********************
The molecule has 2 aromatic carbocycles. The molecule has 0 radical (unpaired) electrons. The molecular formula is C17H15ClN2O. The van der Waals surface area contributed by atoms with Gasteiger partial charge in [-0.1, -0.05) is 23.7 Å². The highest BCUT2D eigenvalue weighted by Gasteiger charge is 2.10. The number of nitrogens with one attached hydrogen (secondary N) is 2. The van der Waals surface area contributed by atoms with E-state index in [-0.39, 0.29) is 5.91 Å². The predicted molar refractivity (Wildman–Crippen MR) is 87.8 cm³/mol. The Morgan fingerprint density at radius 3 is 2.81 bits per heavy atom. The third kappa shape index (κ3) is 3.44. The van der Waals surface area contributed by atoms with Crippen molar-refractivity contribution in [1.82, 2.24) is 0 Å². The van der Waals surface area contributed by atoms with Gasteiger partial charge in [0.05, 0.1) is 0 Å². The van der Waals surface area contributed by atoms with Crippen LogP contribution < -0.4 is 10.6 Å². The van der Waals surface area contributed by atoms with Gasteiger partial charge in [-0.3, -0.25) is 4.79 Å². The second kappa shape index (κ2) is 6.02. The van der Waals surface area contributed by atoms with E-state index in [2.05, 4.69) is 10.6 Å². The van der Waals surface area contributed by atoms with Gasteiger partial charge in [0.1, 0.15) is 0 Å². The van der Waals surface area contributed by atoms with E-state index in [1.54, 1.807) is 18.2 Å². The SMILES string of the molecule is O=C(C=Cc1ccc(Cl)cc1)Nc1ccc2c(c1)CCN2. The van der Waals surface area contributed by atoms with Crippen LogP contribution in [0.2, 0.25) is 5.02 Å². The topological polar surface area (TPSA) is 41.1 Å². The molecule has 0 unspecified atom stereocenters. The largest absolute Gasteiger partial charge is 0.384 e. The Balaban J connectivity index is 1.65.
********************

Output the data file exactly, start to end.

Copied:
The molecule has 2 aromatic carbocycles. The molecule has 0 radical (unpaired) electrons. The molecular formula is C17H15ClN2O. The van der Waals surface area contributed by atoms with Gasteiger partial charge in [-0.1, -0.05) is 23.7 Å². The highest BCUT2D eigenvalue weighted by Gasteiger charge is 2.10. The number of nitrogens with one attached hydrogen (secondary N) is 2. The van der Waals surface area contributed by atoms with E-state index in [-0.39, 0.29) is 5.91 Å². The predicted molar refractivity (Wildman–Crippen MR) is 87.8 cm³/mol. The Morgan fingerprint density at radius 3 is 2.81 bits per heavy atom. The third kappa shape index (κ3) is 3.44. The van der Waals surface area contributed by atoms with Crippen molar-refractivity contribution in [1.82, 2.24) is 0 Å². The van der Waals surface area contributed by atoms with Gasteiger partial charge in [0.05, 0.1) is 0 Å². The van der Waals surface area contributed by atoms with Crippen LogP contribution < -0.4 is 10.6 Å². The van der Waals surface area contributed by atoms with Gasteiger partial charge in [-0.3, -0.25) is 4.79 Å². The second kappa shape index (κ2) is 6.02. The van der Waals surface area contributed by atoms with E-state index in [2.05, 4.69) is 10.6 Å². The van der Waals surface area contributed by atoms with Gasteiger partial charge in [0.1, 0.15) is 0 Å². The van der Waals surface area contributed by atoms with E-state index in [1.54, 1.807) is 18.2 Å². The SMILES string of the molecule is O=C(C=Cc1ccc(Cl)cc1)Nc1ccc2c(c1)CCN2. The van der Waals surface area contributed by atoms with Crippen LogP contribution in [0.2, 0.25) is 5.02 Å². The topological polar surface area (TPSA) is 41.1 Å². The molecule has 0 unspecified atom stereocenters. The largest absolute Gasteiger partial charge is 0.384 e. The Balaban J connectivity index is 1.65.